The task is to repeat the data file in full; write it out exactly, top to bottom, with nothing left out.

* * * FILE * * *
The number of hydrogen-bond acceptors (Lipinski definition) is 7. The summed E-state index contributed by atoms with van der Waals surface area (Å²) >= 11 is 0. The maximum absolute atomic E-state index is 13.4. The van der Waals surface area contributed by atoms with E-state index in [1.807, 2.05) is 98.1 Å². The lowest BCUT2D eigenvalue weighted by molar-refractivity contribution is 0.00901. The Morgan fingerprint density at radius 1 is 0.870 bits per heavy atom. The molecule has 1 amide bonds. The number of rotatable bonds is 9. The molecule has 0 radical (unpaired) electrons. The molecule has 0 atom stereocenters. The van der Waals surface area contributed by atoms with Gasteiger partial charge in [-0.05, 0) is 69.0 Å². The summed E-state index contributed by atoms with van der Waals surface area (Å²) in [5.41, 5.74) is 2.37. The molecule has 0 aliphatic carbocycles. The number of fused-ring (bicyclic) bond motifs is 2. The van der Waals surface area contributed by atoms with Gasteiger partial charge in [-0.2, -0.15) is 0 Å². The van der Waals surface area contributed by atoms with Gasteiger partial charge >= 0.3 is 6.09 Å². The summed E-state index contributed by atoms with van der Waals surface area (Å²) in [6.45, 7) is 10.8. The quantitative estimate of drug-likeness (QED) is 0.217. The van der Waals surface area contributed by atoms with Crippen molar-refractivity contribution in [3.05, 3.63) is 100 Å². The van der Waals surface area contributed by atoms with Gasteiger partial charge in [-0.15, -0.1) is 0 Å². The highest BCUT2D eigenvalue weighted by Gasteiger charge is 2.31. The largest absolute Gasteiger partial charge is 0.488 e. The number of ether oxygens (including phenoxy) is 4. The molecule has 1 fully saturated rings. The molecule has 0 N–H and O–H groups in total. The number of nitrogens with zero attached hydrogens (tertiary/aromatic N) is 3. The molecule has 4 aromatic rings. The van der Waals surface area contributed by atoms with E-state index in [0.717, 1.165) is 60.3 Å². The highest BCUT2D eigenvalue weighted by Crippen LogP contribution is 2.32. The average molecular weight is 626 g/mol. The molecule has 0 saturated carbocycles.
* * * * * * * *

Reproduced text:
The number of hydrogen-bond acceptors (Lipinski definition) is 7. The summed E-state index contributed by atoms with van der Waals surface area (Å²) >= 11 is 0. The maximum absolute atomic E-state index is 13.4. The van der Waals surface area contributed by atoms with E-state index in [1.807, 2.05) is 98.1 Å². The lowest BCUT2D eigenvalue weighted by molar-refractivity contribution is 0.00901. The Morgan fingerprint density at radius 1 is 0.870 bits per heavy atom. The molecule has 1 amide bonds. The number of rotatable bonds is 9. The molecule has 0 radical (unpaired) electrons. The molecule has 0 atom stereocenters. The van der Waals surface area contributed by atoms with Gasteiger partial charge in [-0.05, 0) is 69.0 Å². The summed E-state index contributed by atoms with van der Waals surface area (Å²) in [5.41, 5.74) is 2.37. The molecule has 0 aliphatic carbocycles. The number of fused-ring (bicyclic) bond motifs is 2. The van der Waals surface area contributed by atoms with Gasteiger partial charge in [-0.2, -0.15) is 0 Å². The van der Waals surface area contributed by atoms with Gasteiger partial charge >= 0.3 is 6.09 Å². The summed E-state index contributed by atoms with van der Waals surface area (Å²) in [6.45, 7) is 10.8. The quantitative estimate of drug-likeness (QED) is 0.217. The van der Waals surface area contributed by atoms with Crippen molar-refractivity contribution in [3.05, 3.63) is 100 Å². The van der Waals surface area contributed by atoms with Gasteiger partial charge in [-0.15, -0.1) is 0 Å². The highest BCUT2D eigenvalue weighted by Gasteiger charge is 2.31. The largest absolute Gasteiger partial charge is 0.488 e. The number of ether oxygens (including phenoxy) is 4. The molecule has 1 fully saturated rings. The molecule has 0 N–H and O–H groups in total. The number of nitrogens with zero attached hydrogens (tertiary/aromatic N) is 3. The molecule has 4 aromatic rings. The van der Waals surface area contributed by atoms with E-state index in [0.717, 1.165) is 60.3 Å². The highest BCUT2D eigenvalue weighted by Crippen LogP contribution is 2.32. The average molecular weight is 626 g/mol. The molecule has 0 saturated carbocycles.